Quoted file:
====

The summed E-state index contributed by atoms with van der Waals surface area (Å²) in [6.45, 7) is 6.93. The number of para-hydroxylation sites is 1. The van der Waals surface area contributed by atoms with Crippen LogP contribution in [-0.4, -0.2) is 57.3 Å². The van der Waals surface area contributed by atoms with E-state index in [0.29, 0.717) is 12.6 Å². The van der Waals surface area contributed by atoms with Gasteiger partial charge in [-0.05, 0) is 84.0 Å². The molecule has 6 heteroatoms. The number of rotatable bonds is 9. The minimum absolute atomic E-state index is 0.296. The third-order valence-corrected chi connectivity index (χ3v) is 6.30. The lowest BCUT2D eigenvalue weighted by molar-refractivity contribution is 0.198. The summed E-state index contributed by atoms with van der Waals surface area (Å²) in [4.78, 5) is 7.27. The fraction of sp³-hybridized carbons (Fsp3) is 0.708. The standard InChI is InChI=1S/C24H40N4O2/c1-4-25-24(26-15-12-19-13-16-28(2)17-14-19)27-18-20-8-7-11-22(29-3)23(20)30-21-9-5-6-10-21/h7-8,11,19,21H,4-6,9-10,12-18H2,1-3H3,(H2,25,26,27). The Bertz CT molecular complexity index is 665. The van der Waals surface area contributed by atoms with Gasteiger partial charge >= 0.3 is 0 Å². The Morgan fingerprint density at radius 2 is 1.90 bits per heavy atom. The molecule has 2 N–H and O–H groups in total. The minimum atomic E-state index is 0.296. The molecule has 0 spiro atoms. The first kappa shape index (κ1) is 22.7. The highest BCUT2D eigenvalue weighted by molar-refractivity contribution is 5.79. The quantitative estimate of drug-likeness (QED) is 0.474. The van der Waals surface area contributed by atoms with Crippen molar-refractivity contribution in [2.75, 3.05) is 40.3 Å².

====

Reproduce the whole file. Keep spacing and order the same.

The summed E-state index contributed by atoms with van der Waals surface area (Å²) in [6.45, 7) is 6.93. The number of para-hydroxylation sites is 1. The van der Waals surface area contributed by atoms with Crippen LogP contribution in [-0.4, -0.2) is 57.3 Å². The van der Waals surface area contributed by atoms with E-state index in [0.29, 0.717) is 12.6 Å². The van der Waals surface area contributed by atoms with Gasteiger partial charge in [-0.05, 0) is 84.0 Å². The molecule has 6 heteroatoms. The number of rotatable bonds is 9. The minimum absolute atomic E-state index is 0.296. The third-order valence-corrected chi connectivity index (χ3v) is 6.30. The lowest BCUT2D eigenvalue weighted by molar-refractivity contribution is 0.198. The summed E-state index contributed by atoms with van der Waals surface area (Å²) in [4.78, 5) is 7.27. The fraction of sp³-hybridized carbons (Fsp3) is 0.708. The standard InChI is InChI=1S/C24H40N4O2/c1-4-25-24(26-15-12-19-13-16-28(2)17-14-19)27-18-20-8-7-11-22(29-3)23(20)30-21-9-5-6-10-21/h7-8,11,19,21H,4-6,9-10,12-18H2,1-3H3,(H2,25,26,27). The Bertz CT molecular complexity index is 665. The van der Waals surface area contributed by atoms with Gasteiger partial charge >= 0.3 is 0 Å². The Morgan fingerprint density at radius 2 is 1.90 bits per heavy atom. The molecule has 2 N–H and O–H groups in total. The minimum atomic E-state index is 0.296. The molecule has 0 spiro atoms. The first kappa shape index (κ1) is 22.7. The highest BCUT2D eigenvalue weighted by molar-refractivity contribution is 5.79. The quantitative estimate of drug-likeness (QED) is 0.474. The van der Waals surface area contributed by atoms with Crippen molar-refractivity contribution in [2.75, 3.05) is 40.3 Å².